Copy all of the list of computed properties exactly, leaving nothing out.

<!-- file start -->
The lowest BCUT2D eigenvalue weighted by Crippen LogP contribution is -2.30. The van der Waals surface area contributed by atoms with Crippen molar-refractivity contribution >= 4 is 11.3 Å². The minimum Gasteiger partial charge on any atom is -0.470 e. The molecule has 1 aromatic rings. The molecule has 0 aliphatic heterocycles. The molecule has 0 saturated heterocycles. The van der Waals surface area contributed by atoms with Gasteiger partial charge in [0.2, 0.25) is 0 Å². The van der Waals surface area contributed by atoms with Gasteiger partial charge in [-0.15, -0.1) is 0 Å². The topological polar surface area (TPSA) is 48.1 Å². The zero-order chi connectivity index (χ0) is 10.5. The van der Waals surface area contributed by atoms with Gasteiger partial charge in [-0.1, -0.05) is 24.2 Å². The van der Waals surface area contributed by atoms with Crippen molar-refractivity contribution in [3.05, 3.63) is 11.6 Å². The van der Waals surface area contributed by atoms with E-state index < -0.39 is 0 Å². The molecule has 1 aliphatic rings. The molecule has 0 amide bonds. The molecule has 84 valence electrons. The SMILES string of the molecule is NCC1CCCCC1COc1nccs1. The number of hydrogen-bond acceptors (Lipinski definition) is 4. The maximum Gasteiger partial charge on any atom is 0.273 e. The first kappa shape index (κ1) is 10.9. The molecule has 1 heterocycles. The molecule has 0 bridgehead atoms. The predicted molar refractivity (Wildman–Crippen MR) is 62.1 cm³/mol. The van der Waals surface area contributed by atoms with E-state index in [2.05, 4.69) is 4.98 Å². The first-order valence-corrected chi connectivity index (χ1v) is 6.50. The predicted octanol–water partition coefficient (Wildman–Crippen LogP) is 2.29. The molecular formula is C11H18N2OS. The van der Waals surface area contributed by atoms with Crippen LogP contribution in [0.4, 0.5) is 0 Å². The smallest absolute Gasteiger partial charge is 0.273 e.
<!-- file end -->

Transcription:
The lowest BCUT2D eigenvalue weighted by Crippen LogP contribution is -2.30. The van der Waals surface area contributed by atoms with Crippen molar-refractivity contribution >= 4 is 11.3 Å². The minimum Gasteiger partial charge on any atom is -0.470 e. The molecule has 1 aromatic rings. The molecule has 0 aliphatic heterocycles. The molecule has 0 saturated heterocycles. The van der Waals surface area contributed by atoms with Gasteiger partial charge in [0.2, 0.25) is 0 Å². The van der Waals surface area contributed by atoms with Gasteiger partial charge in [-0.15, -0.1) is 0 Å². The topological polar surface area (TPSA) is 48.1 Å². The zero-order chi connectivity index (χ0) is 10.5. The van der Waals surface area contributed by atoms with Gasteiger partial charge in [-0.1, -0.05) is 24.2 Å². The van der Waals surface area contributed by atoms with Crippen molar-refractivity contribution in [3.05, 3.63) is 11.6 Å². The van der Waals surface area contributed by atoms with E-state index < -0.39 is 0 Å². The molecule has 1 aliphatic rings. The molecule has 0 amide bonds. The molecule has 84 valence electrons. The SMILES string of the molecule is NCC1CCCCC1COc1nccs1. The number of hydrogen-bond acceptors (Lipinski definition) is 4. The maximum Gasteiger partial charge on any atom is 0.273 e. The first kappa shape index (κ1) is 10.9. The molecule has 1 heterocycles. The molecule has 0 bridgehead atoms. The predicted molar refractivity (Wildman–Crippen MR) is 62.1 cm³/mol. The van der Waals surface area contributed by atoms with E-state index in [2.05, 4.69) is 4.98 Å². The first-order valence-corrected chi connectivity index (χ1v) is 6.50. The predicted octanol–water partition coefficient (Wildman–Crippen LogP) is 2.29. The molecular formula is C11H18N2OS. The van der Waals surface area contributed by atoms with Crippen LogP contribution in [0.4, 0.5) is 0 Å². The smallest absolute Gasteiger partial charge is 0.273 e.